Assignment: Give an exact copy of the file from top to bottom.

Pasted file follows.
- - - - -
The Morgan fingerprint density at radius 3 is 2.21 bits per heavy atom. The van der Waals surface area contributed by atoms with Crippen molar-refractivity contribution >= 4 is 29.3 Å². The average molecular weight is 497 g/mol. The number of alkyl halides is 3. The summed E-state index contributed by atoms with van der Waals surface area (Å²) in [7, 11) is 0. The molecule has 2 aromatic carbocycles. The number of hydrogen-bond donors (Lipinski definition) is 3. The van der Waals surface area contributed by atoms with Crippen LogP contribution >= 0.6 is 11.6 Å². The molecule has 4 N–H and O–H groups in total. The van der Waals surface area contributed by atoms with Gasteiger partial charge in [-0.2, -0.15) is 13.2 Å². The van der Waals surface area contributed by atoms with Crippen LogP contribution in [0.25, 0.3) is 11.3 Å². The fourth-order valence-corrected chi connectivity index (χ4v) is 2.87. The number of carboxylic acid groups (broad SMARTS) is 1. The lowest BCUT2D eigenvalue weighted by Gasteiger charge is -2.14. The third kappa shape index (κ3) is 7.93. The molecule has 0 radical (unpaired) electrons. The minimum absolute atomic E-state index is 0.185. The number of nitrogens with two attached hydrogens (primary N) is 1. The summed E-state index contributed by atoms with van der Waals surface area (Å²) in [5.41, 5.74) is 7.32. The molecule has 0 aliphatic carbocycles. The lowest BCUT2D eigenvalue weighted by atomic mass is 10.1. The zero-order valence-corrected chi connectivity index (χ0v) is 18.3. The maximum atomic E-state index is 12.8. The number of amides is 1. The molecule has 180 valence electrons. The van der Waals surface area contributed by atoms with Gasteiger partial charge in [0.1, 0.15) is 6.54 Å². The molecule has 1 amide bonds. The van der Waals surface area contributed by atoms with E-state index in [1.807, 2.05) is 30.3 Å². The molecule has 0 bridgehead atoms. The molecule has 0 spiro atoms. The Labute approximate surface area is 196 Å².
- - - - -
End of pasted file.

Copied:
The Morgan fingerprint density at radius 3 is 2.21 bits per heavy atom. The van der Waals surface area contributed by atoms with Crippen molar-refractivity contribution >= 4 is 29.3 Å². The average molecular weight is 497 g/mol. The number of alkyl halides is 3. The summed E-state index contributed by atoms with van der Waals surface area (Å²) in [7, 11) is 0. The molecule has 2 aromatic carbocycles. The number of hydrogen-bond donors (Lipinski definition) is 3. The van der Waals surface area contributed by atoms with Crippen LogP contribution >= 0.6 is 11.6 Å². The molecule has 4 N–H and O–H groups in total. The van der Waals surface area contributed by atoms with Gasteiger partial charge in [-0.2, -0.15) is 13.2 Å². The van der Waals surface area contributed by atoms with Crippen LogP contribution in [0.25, 0.3) is 11.3 Å². The fourth-order valence-corrected chi connectivity index (χ4v) is 2.87. The number of carboxylic acid groups (broad SMARTS) is 1. The lowest BCUT2D eigenvalue weighted by Gasteiger charge is -2.14. The third kappa shape index (κ3) is 7.93. The molecule has 0 radical (unpaired) electrons. The minimum absolute atomic E-state index is 0.185. The number of nitrogens with two attached hydrogens (primary N) is 1. The summed E-state index contributed by atoms with van der Waals surface area (Å²) in [5.41, 5.74) is 7.32. The molecule has 0 aliphatic carbocycles. The lowest BCUT2D eigenvalue weighted by atomic mass is 10.1. The zero-order valence-corrected chi connectivity index (χ0v) is 18.3. The maximum atomic E-state index is 12.8. The number of amides is 1. The molecule has 180 valence electrons. The van der Waals surface area contributed by atoms with Gasteiger partial charge in [0.1, 0.15) is 6.54 Å². The molecule has 1 amide bonds. The van der Waals surface area contributed by atoms with E-state index in [1.807, 2.05) is 30.3 Å². The molecule has 0 bridgehead atoms. The molecule has 0 spiro atoms. The Labute approximate surface area is 196 Å².